We use two approaches to developing markets: 1) We link farmers to market by working with established market partners, mostly super aggregators and distributors and 2) We build capacity of SMEs to stimulate their role and strengthen the market system. 

We have a two level business development program; Kiota (Nest) and Stawi (Thrive). 

Kiota (Nest) is a 6 - 12 month entrepreneurship training and coaching program where we inspire and nurture innovative startups and small businesses to catalyze market systems. 


At this start up level, we adopt the entrepreneurial start up methodology that envisages 3 key stages of business growth and development: 1) Problem/Solution Fit, 2) Product/Market Fit and 3) Scale up Stage. 

Kiota is focused on helping entrepreneurs build their businesses into a solution that customers want and to find a product/market fit so that they can get to the scale up stage. Once entrepreneurs have achieved the product/market fit breakthrough, they are ready for the scale up and are encouraged to sign up for the STAWI program to learn what they need and how to raise capital to enable them drive their business to scale.




Kiota Modules:


1. Developing your business model

  • How do you find a customer problem worthy solving?

  • How do you build a solution that customers want?

  • Building your MVP (minimum viable product)- your business model


2. Designing your test run 

  • Define the scope for your test run 

  • Set learning goals 

  • Set sales goals- traction model

  • Design a strategy for achieving your goals- including a customer production factory and strategies for spotting and troubleshooting factory constraints. 


3. Raising startup capital

  • Determine your startup capital based on your MVP, test scope and period.

  • Develop a capital raising pitch deck and learn how to pitch to potential funders (grants and angels).


4. Implementing your test run 

  • Implement your product test run and collect customer feedback

  • Adjust your product (solution and business model) towards problem/solution fit.

5. Move towards product/market fit

  • Update your business model

  • Update your traction model to reflect the number of customers and sales revenue you want to achieve in the next level.

  • Update your customer production factory model and strategies to match your business model and traction model.

  • Have a personnel plan to implement your strategies and deliver on your goals.

  • Raise more funds to finance your plan


Stawi (Thrive) is a 6 - 12 month training and coaching program targeted to growth oriented SMEs playing as key market system drivers. The generic edition is focused on helping the SMEs achieve two key goals: 1) Sales and Market growth and 2) Raising capital to finance growth and scale. Stawi has a non-generic edition that is customized to the level and needs of different SMEs.

The program is focused on a business growth plan with 6 key outputs:

  1. A refined business model, using the Business Model Canvas;

  2. Sales and marketing plan;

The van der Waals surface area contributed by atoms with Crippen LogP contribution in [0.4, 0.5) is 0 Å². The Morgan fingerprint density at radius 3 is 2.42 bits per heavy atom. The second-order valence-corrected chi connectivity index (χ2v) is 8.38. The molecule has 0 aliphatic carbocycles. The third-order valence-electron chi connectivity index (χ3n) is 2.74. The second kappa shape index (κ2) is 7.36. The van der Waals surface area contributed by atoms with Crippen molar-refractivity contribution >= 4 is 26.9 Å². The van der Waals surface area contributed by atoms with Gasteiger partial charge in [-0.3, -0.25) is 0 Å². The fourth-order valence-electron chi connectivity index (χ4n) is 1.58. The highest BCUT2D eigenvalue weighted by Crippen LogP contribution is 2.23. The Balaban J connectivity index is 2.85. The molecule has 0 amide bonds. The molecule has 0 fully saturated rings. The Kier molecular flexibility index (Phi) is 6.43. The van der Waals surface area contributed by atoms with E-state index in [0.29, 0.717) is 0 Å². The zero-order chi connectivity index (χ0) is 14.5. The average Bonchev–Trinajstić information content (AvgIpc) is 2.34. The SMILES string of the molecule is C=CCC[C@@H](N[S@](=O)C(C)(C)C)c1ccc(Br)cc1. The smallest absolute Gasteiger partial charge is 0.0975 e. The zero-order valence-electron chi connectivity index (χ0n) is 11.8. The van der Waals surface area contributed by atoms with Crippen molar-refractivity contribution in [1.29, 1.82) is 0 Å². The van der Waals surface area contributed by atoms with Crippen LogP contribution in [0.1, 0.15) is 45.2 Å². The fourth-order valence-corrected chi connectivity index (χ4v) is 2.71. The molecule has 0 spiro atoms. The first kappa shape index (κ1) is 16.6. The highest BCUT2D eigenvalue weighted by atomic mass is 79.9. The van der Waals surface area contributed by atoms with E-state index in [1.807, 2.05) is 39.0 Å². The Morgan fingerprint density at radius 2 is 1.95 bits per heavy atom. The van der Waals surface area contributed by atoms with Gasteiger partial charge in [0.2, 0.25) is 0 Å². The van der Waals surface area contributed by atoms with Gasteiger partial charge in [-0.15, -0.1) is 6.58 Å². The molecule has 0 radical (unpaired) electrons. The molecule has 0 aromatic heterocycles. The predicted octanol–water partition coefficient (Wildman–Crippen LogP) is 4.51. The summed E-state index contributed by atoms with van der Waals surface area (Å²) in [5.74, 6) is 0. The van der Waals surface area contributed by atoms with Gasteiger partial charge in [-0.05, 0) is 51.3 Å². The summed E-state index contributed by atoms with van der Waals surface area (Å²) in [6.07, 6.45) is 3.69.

3. Financial statements (P & L, Balance sheet and asset register and Cash flow);

  4. An investor proposition in the form of a short and punchy pitch deck with summary financials;

  5. How to present investor propositions in a way that focuses on the investor perspective of the opportunity; and

  6. Investor types, needs and expectations and how to find an investor match.     

Why we do not recommend the typical business plan at this level:


We are cognizant of the fact that majority of SMEs fail in their attempt to raise capital largely because they fail to meet investor needs and expectations. The value of investing 100 to 200 hours in writing a business plan is for instance increasingly being questioned as investors are placing less emphasis on the business plan. They are unlikely to read a business plan at the outset.


However, they will listen and react to a pitch. It is therefore more important to develop a short, punchy power point presentation that provides answers to the key questions that an investor will want to know about the business. Investors who may need more information are likely to ask for it to be included in the pitch deck other than embarking on a business plan development exercise.


Additionally, typical investor propositions give too much emphasis to financials – business angels take a fairly cynical view of finances, believing that, in the words of one investor, “accountants … can tweak the assumptions and come up with any figure. So it's the last thing I look at." Investors will not look at the financials if the narrative doesn’t interest them. Accordingly, an investor readiness program which focuses just on these elements is unlikely to be successful.


NB. ATL is an AMEA member and works in partnership with SCOPEInsight (SCOPE) and IFC’s Agricultural Leadership Programme (ALP) to deliver an integrated solution to Agribusinesses. The solution comprises assessment, training, coaching, and linkages. This capacity building solution is aimed at professionalizing and strengthening agribusinesses to enhance their access to finance and markets.